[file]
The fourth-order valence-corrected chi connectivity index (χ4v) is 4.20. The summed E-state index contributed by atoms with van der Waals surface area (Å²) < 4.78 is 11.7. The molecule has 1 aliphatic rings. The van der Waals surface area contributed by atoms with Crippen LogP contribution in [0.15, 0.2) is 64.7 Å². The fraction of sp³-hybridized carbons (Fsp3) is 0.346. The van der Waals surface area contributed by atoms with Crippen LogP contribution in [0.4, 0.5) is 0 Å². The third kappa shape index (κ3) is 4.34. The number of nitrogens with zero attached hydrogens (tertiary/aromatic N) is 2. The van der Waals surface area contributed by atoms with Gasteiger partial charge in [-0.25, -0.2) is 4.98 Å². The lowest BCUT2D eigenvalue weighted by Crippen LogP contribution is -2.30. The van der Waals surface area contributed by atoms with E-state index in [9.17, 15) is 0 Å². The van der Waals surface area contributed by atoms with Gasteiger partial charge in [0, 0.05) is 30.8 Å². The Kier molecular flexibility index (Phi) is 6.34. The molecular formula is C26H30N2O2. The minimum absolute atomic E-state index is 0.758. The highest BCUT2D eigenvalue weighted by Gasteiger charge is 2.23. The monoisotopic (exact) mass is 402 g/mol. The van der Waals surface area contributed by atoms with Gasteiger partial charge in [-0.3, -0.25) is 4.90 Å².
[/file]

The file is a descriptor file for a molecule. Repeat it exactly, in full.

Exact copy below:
The fourth-order valence-corrected chi connectivity index (χ4v) is 4.20. The summed E-state index contributed by atoms with van der Waals surface area (Å²) < 4.78 is 11.7. The molecule has 1 aliphatic rings. The van der Waals surface area contributed by atoms with Crippen LogP contribution in [0.15, 0.2) is 64.7 Å². The fraction of sp³-hybridized carbons (Fsp3) is 0.346. The van der Waals surface area contributed by atoms with Crippen LogP contribution in [0.4, 0.5) is 0 Å². The third kappa shape index (κ3) is 4.34. The number of nitrogens with zero attached hydrogens (tertiary/aromatic N) is 2. The van der Waals surface area contributed by atoms with Gasteiger partial charge in [-0.25, -0.2) is 4.98 Å². The lowest BCUT2D eigenvalue weighted by Crippen LogP contribution is -2.30. The van der Waals surface area contributed by atoms with E-state index in [9.17, 15) is 0 Å². The van der Waals surface area contributed by atoms with Gasteiger partial charge in [0, 0.05) is 30.8 Å². The Kier molecular flexibility index (Phi) is 6.34. The molecular formula is C26H30N2O2. The minimum absolute atomic E-state index is 0.758. The highest BCUT2D eigenvalue weighted by Gasteiger charge is 2.23. The monoisotopic (exact) mass is 402 g/mol. The van der Waals surface area contributed by atoms with Gasteiger partial charge in [-0.3, -0.25) is 4.90 Å².